A seizure incident to a sobriety checkpoint is a reasonable law enforcement practice under the Fourth Amendment. Moreover, we do not find sobriety checkpoints violative of any provisions of the West Virginia Constitution. Sobriety checkpoint roadblocks are constitutional when conducted within predetermined operational guidelines which minimize the intrusion on the individual and mitigate the discretion vested in police officers on the scene.
Id. 194 W. Va. 233 at 238, 460 S.E.2d at 53.
In the Sigler case, there were no guidelines in place for the City of Gauley
Bridge. The officer unilaterally decided create a checkpoint because there was nothing going
on in town that evening that required his attention. The planning level was minimal for this
type of checkpoint. There was no coordination with other members of the municipal police
force or with the county sheriff. This type of stoppage highlights a motor vehicle checkpoint
with nearly unbridled discretion, akin to the type of checkpoint disfavored by the United
States Supreme Court in Prouse as unreasonable under the Fourth Amendment. Indeed, with
no significant prior planning or preconceived plan, and with the virtually limitless discretion
afforded to Officer Burkhamer, the Sigler motor vehicle checkpoint completely fails the third
prong relating to the State's intrusion into the freedom of the motorist of the Brown balancing
test. Even if the checkpoint which stopped appellant Sigler had been termed a sobriety
checkpoint, it still would have failed the Brown balancing test as well as our holding in Carte. (See footnote 6)
While there was a greater level of planning in the Mullens case, the planning was no where near that required for a sobriety checkpoint under the Fayette County Sheriff's own guidelines. As with the Sigler case, the decision to run a checkpoint appears to have been made in haste. If the checkpoint encountered by appellant Mullens had been deemed a sobriety checkpoint, the number of officers present was below the minimum required. The lighting was not sufficient. The checkpoint was inadequately marked and had inadequate signs to signify its existence. Appellant Mullens had to drive within 75 feet of the officers to even realize that they were law enforcement officers. As with Sigler, the motor vehicle checkpoint used in the Mullens case, at a minimum, failed the third prong of the Brown balancing test as well as our decision in Carte.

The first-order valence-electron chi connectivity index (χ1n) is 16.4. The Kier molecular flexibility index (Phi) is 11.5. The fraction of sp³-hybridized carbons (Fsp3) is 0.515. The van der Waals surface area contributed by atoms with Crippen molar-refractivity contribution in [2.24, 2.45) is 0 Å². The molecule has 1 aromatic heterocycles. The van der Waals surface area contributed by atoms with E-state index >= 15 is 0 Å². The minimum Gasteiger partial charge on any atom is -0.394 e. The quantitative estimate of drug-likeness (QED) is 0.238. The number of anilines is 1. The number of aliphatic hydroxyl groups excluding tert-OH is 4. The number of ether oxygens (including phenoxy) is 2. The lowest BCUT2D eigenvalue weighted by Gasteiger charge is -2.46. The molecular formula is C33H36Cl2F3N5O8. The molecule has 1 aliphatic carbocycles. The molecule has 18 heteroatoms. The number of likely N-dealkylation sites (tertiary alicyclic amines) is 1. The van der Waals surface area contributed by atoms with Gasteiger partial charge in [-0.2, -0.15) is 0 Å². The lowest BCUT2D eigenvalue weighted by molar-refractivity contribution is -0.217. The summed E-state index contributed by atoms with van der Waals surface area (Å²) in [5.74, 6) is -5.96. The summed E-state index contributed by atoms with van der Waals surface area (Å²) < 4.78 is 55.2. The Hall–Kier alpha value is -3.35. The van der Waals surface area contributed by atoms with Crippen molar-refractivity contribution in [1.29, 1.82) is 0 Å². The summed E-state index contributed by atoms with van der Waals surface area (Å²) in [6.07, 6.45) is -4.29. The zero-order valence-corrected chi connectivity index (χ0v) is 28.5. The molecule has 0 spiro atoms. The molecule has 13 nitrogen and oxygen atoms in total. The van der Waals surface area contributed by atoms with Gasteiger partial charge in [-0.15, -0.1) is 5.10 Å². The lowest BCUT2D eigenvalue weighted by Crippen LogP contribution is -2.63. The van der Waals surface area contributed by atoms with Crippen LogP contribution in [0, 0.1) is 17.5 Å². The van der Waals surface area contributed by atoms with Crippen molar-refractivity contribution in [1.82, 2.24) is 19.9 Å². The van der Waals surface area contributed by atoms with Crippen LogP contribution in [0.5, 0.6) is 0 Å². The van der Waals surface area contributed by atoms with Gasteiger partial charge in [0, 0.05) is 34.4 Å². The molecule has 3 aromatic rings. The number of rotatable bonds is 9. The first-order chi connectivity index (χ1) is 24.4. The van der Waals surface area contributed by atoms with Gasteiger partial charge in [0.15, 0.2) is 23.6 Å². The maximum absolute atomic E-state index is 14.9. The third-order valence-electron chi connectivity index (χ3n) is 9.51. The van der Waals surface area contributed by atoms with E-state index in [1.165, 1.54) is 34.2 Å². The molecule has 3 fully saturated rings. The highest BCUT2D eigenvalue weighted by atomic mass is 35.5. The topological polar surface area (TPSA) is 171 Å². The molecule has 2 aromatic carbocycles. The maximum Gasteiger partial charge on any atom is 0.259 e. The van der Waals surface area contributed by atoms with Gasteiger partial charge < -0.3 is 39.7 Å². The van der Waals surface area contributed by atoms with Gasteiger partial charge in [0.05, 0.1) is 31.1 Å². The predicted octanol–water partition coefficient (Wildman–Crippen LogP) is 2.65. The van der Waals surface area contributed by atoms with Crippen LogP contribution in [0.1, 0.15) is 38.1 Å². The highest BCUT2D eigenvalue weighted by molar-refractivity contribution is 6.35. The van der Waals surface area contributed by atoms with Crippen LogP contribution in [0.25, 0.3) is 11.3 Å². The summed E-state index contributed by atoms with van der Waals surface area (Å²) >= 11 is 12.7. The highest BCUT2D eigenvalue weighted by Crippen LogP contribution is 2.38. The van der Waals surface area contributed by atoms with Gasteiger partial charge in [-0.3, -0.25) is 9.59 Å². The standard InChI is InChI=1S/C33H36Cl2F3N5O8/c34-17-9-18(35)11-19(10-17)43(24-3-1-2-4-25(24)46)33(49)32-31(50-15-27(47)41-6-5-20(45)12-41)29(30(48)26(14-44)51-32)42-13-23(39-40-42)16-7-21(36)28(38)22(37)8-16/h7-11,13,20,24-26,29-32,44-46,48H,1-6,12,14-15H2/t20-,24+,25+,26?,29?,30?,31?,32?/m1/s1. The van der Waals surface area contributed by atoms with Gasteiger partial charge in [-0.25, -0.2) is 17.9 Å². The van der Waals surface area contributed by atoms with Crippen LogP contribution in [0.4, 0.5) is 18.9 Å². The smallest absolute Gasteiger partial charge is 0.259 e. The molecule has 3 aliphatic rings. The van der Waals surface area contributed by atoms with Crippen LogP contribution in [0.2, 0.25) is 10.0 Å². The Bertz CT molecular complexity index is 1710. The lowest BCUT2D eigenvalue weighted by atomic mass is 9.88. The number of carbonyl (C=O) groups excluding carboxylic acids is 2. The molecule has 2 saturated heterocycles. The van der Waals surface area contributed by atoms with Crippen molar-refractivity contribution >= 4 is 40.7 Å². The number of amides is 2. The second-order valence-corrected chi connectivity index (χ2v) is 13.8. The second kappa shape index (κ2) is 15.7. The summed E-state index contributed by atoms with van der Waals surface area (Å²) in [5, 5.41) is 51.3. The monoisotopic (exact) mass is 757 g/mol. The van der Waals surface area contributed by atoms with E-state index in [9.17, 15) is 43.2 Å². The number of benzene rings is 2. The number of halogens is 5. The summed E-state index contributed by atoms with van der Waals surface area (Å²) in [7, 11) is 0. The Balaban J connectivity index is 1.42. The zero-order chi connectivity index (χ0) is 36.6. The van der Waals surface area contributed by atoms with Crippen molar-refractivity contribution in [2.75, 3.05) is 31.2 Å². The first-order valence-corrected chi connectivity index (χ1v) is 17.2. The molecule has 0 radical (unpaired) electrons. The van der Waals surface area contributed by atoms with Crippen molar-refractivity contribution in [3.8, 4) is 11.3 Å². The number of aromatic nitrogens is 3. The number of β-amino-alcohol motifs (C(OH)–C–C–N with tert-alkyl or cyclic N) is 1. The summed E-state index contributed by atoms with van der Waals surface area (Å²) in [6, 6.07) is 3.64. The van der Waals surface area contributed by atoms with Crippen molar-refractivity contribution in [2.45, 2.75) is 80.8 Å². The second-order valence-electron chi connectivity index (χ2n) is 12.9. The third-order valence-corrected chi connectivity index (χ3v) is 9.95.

We furthermore disagree with the State's contention that its decision to call these roadblocks something other than sobriety checkpoints somehow tempers our seizure analysis. It does not. If anything, an administrative checkpoint is on thinner ice than is a sobriety checkpoint. Returning to the first and second prongs of the Brown balancing test, the concern that someone has forgotten to renew their driver's license or that their automobile may be a month beyond its annual inspection date comes no where close to the State's interest in safeguarding the highways from drivers under the influence of illicit drugs or alcohol. We believe that the safeguards currently applicable to sobriety checkpoints in West Virginia under the Carte decision, as well as under Brown, is the minimum necessary for the State to engage in motor vehicle checkpoints in West Virginia under both the federal and state constitutions.